Friends with John McCain since the 1980’s.

As a disclaimer, I’ve known McCain since my teenage years growing up in Arizona. As a kid I circulated brochures in neighborhoods for his first congressional campaign and volunteered when he ran for the U.S. Senate.

Doing weather in Yuma, Arizona. The AP thought it was the “third best live shot” of 2002.

When I started my television career in Yuma, Arizona, McCain and I did a live weather segment together, which earned 3rd place “best TV live shot” from the Arizona Associated Press. At one point, McCain started talking about the dangers of “fluctuating barometers” and he encouraged more snowbirds to visit saying, “we take all plastic!”

We laughed so much, one viewer emailed the station asking why we had been drinking so early in the day. The craziness of doing weather on TV with John McCain still makes me smile when I think about it.

So McCain and I had history in and out of television, and it raises a legitimate question here of whether journalists and politicians can be friends. Of course the answer is yes, with a caveat that being friendly doesn’t mean at the end of the day if a scandal hits, you won’t cover it objectively. That’s a journalist’s job, and sadly it’s happened during my career more than once.

I’ve always liked McCain on a personal level for two reasons. One, he sat in a tiny dirty cell in Vietnam for five years as a Prisoner of War defending our freedoms. A lot of politicians talk about service, but McCain, following the lead of his father and grandfather, has walked the walk. His time as a POW was spelled out in detail in his 1999 book Faith of My Fathers, which was also made into a movie in 2005. Second, he’s fearless with the press. The better politicians I’ve covered have always been comfortable speaking their minds and McCain has never been so overly partisan that he won’t occasionally tell his own party to stick it. After covering hundreds of cookie-cutter politicians through the years, when a maverick comes along it’s interesting.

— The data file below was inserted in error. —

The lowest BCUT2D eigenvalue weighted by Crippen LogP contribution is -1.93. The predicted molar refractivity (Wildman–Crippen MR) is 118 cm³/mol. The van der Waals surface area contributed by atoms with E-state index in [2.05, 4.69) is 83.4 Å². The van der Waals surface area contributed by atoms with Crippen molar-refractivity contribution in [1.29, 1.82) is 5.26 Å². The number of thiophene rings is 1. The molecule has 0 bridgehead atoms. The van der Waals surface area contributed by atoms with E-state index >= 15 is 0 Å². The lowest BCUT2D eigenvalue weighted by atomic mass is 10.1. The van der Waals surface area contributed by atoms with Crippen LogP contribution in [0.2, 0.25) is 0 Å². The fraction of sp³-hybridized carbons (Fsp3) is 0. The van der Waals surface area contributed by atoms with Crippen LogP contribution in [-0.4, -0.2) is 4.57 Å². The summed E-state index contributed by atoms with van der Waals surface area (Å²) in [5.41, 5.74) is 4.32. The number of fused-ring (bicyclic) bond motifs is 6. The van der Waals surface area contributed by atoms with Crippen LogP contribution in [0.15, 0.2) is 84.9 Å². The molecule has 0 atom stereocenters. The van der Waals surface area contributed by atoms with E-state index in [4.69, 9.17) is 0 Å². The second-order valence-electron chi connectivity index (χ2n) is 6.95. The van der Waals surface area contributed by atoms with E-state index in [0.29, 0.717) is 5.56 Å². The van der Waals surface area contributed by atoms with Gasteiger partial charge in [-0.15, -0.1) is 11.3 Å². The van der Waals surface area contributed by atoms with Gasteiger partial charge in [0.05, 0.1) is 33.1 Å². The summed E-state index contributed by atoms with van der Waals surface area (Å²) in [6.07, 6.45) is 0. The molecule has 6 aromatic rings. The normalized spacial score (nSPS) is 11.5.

I had last interviewed McCain nearly three years earlier on the U.S./ Mexico border. McCain was kept under an umbrella on that sunny day until just seconds before my live shot because of concerns about his melanoma. In 2000, after dropping out of the presidential race, McCain had five hours of skin cancer surgery on the left side of his face, which left a permanent scar. He would stand out in the sun, with a cap and long sleeved shirt, for only a few minutes at a time and most of his future campaign events would be indoors.

Greenville, South Carolina, January, 2006. McCain’s first interview in the state since losing the primary in 2000.

Our interview in Greenville was inside a Barnes and Noble bookstore where several hundred people were waiting for McCain to autograph copies of his new book. Kevin, along with colleague Marshall Staton, set up three cameras and two lights, positioned in the middle of the store so that the books were faded in the background for dramatic effect. Some customers stopped dead in their tracks at the sight of John McCain sitting in the middle of the store. It had all the appearances of a network news shoot.

“After we were defeated here I slept like a baby—sleep for two hours, wake up and cry—sleep for two hours, wake up and cry,” he laughed.

McCain insisted that he held no lingering animosity with the evangelical activists and instead suggested that Rove was the main culprit.

“I was defeated here in 2000 not by religious conservatives, although that was certainly part of it, but I was defeated by the Republican establishment. Bush had the entire Republican establishment behind him and all the money that entails.”

Since losing the 2000 nomination fight, McCain had broadened his maverick—conservatives called it moderate—reputation.

In Greenville that night, he made 600 Republicans—each who paid $50 and up for a ticket to hear him speak—wait an extra hour so he could attend a Martin Luther King Jr. ceremony across town. At that event, McCain choked up and wiped away a tear while reading King’s letter from a Birmingham jail—”Daddy, why do white people treat colored people so mean?”—something I later included in our report. A few days later, McCain’s speechwriter and close adviser Mark Salter called and said he liked the piece, except for the inclusion of the tears. No time to appear weak heading into another South Carolina battle.